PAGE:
Investigating the nanodomain organization of rhodopsin in native membranes by atomic force microscopy

Subhadip Senapati, Paul Shin-Hyun Park

Research output: Chapter in Book/Report/Conference proceedingChapter

Abstract

Membrane proteins play an integral role in cellular communication. They are often organized within the crowded cell membrane into nanoscale domains (i.e., nanodomains), which facilitates their function in cell signaling processes. The visualization of membrane proteins and nanodomains within biological membranes under physiological conditions presents a challenge and is not possible using conventional microscopy methods. Atomic force microscopy (AFM) provides an opportunity to study the organization of membrane proteins within biological membranes with sub-nanometer resolution. An example of a membrane protein organized into nanodomains is rhodopsin. Rhodopsin is expressed in photoreceptor cells of the retina and upon photoactivation initiates a series of biochemical reactions called phototransduction, which represents the first steps of vision. AFM has provided an opportunity to directly visualize the packing of rhodopsin in native retinal membranes and the quantitative analysis of AFM images is beginning to reveal insights about the nanodomain organization of rhodopsin in the membrane. In this report, we outline procedures for imaging rhodopsin nanodomains by AFM and the quantitative analysis of those AFM images.

LanguageEnglish (US)
Title of host publicationMethods in Molecular Biology
PublisherHumana Press Inc.
Pages61-74
Number of pages14
DOIs
StatePublished - Jan 1 2019

Publication series

NameMethods in Molecular Biology
Volume1886
ISSN (Print)1064-3745

Fingerprint

Photoreceptor Cells
Rhodopsin
Atomic Force Microscopy
Membrane Proteins
Membranes
Light Signal Transduction
Retina
Microscopy
Communication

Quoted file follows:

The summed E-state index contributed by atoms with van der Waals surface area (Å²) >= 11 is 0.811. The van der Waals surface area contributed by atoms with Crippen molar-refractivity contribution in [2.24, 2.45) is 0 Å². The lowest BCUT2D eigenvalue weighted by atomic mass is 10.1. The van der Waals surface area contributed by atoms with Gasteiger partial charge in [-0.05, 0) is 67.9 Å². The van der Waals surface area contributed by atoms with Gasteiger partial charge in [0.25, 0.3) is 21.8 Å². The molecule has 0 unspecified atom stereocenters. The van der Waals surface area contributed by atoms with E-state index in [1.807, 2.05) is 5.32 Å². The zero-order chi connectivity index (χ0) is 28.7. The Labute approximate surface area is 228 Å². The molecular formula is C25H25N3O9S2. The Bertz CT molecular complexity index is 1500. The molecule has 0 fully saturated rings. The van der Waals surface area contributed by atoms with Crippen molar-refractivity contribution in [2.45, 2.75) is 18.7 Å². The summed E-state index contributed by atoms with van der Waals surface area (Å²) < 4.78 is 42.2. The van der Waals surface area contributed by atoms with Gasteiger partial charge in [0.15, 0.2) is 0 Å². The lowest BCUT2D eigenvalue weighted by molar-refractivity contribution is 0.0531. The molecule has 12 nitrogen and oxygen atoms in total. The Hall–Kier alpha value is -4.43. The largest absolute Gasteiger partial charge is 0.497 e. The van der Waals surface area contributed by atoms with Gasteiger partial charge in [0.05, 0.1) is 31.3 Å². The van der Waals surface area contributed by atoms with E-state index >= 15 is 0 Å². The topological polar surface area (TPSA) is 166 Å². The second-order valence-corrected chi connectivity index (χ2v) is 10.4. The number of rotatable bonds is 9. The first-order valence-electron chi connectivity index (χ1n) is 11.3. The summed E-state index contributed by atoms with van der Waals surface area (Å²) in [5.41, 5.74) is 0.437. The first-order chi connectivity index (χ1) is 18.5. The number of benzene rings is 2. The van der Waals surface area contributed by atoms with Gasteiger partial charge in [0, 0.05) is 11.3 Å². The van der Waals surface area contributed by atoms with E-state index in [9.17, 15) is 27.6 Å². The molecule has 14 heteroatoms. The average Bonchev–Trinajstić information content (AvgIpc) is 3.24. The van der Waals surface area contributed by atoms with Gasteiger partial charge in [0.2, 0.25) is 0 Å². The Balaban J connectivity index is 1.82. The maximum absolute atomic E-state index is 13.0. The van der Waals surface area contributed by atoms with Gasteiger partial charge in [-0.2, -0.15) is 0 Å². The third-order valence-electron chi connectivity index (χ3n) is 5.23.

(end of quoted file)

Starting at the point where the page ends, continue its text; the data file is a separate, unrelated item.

Cell Membrane

Keywords

  • Atomic force microscopy
  • Biological membrane
  • Membrane nanodomains
  • Membrane protein
  • Membrane structure
  • Photoreceptor cell
  • Receptor oligomerization

ASJC Scopus subject areas

  • Molecular Biology
  • Genetics

Cite this

Senapati, S., & Park, P. S-H. (2019). Investigating the nanodomain organization of rhodopsin in native membranes by atomic force microscopy. In Methods in Molecular Biology (pp. 61-74). (Methods in Molecular Biology; Vol. 1886). Humana Press Inc.. https://doi.org/10.1007/978-1-4939-8894-5_4

Investigating the nanodomain organization of rhodopsin in native membranes by atomic force microscopy. / Senapati, Subhadip; Park, Paul Shin-Hyun.

Methods in Molecular Biology. Humana Press Inc., 2019. p. 61-74 (Methods in Molecular Biology; Vol. 1886).

Research output: Chapter in Book/Report/Conference proceedingChapter

Senapati, S & Park, PS-H 2019, Investigating the nanodomain organization of rhodopsin in native membranes by atomic force microscopy. in Methods in Molecular Biology. Methods in Molecular Biology, vol. 1886, Humana Press Inc., pp. 61-74. https://doi.org/10.1007/978-1-4939-8894-5_4
Senapati S, Park PS-H. Investigating the nanodomain organization of rhodopsin in native membranes by atomic force microscopy. In Methods in Molecular Biology. Humana Press Inc. 2019. p. 61-74. (Methods in Molecular Biology). https://doi.org/10.1007/978-1-4939-8894-5_4
Senapati, Subhadip ; Park, Paul Shin-Hyun. / Investigating the nanodomain organization of rhodopsin in native membranes by atomic force microscopy. Methods in Molecular Biology. Humana Press Inc., 2019. pp. 61-74 (Methods in Molecular Biology).
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